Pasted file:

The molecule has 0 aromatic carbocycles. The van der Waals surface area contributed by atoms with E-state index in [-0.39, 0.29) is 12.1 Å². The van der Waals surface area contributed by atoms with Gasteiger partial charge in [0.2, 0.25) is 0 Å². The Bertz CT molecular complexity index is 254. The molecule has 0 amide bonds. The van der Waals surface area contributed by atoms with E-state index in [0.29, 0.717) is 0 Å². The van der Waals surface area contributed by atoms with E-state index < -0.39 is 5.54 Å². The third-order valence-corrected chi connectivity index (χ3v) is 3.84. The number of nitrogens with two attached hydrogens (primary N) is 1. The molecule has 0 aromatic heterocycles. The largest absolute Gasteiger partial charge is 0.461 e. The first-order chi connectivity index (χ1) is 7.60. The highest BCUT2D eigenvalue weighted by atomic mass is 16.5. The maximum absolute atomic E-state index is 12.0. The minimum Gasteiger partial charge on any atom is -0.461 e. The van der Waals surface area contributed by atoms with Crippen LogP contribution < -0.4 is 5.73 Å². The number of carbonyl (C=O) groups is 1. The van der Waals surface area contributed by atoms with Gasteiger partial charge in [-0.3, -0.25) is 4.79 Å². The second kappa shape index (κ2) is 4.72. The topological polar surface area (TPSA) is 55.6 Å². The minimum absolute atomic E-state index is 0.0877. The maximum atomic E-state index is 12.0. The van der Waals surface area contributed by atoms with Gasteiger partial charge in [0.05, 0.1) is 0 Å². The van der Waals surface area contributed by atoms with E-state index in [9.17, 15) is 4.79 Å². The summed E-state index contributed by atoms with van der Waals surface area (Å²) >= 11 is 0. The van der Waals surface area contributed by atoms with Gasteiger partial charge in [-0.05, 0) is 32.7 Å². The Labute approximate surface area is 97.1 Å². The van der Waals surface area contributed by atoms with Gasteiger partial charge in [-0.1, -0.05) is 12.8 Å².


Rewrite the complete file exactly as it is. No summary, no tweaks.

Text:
The molecule has 0 aromatic carbocycles. The van der Waals surface area contributed by atoms with E-state index in [-0.39, 0.29) is 12.1 Å². The van der Waals surface area contributed by atoms with Gasteiger partial charge in [0.2, 0.25) is 0 Å². The Bertz CT molecular complexity index is 254. The molecule has 0 amide bonds. The van der Waals surface area contributed by atoms with E-state index in [0.29, 0.717) is 0 Å². The van der Waals surface area contributed by atoms with E-state index < -0.39 is 5.54 Å². The third-order valence-corrected chi connectivity index (χ3v) is 3.84. The number of nitrogens with two attached hydrogens (primary N) is 1. The molecule has 0 aromatic heterocycles. The largest absolute Gasteiger partial charge is 0.461 e. The first-order chi connectivity index (χ1) is 7.60. The highest BCUT2D eigenvalue weighted by atomic mass is 16.5. The maximum absolute atomic E-state index is 12.0. The minimum Gasteiger partial charge on any atom is -0.461 e. The van der Waals surface area contributed by atoms with Crippen LogP contribution < -0.4 is 5.73 Å². The number of carbonyl (C=O) groups is 1. The van der Waals surface area contributed by atoms with Gasteiger partial charge in [-0.3, -0.25) is 4.79 Å². The second kappa shape index (κ2) is 4.72. The topological polar surface area (TPSA) is 55.6 Å². The minimum absolute atomic E-state index is 0.0877. The maximum atomic E-state index is 12.0. The van der Waals surface area contributed by atoms with Gasteiger partial charge in [0.05, 0.1) is 0 Å². The van der Waals surface area contributed by atoms with E-state index in [9.17, 15) is 4.79 Å². The summed E-state index contributed by atoms with van der Waals surface area (Å²) >= 11 is 0. The van der Waals surface area contributed by atoms with Gasteiger partial charge in [-0.05, 0) is 32.7 Å². The Labute approximate surface area is 97.1 Å². The van der Waals surface area contributed by atoms with Gasteiger partial charge in [-0.1, -0.05) is 12.8 Å².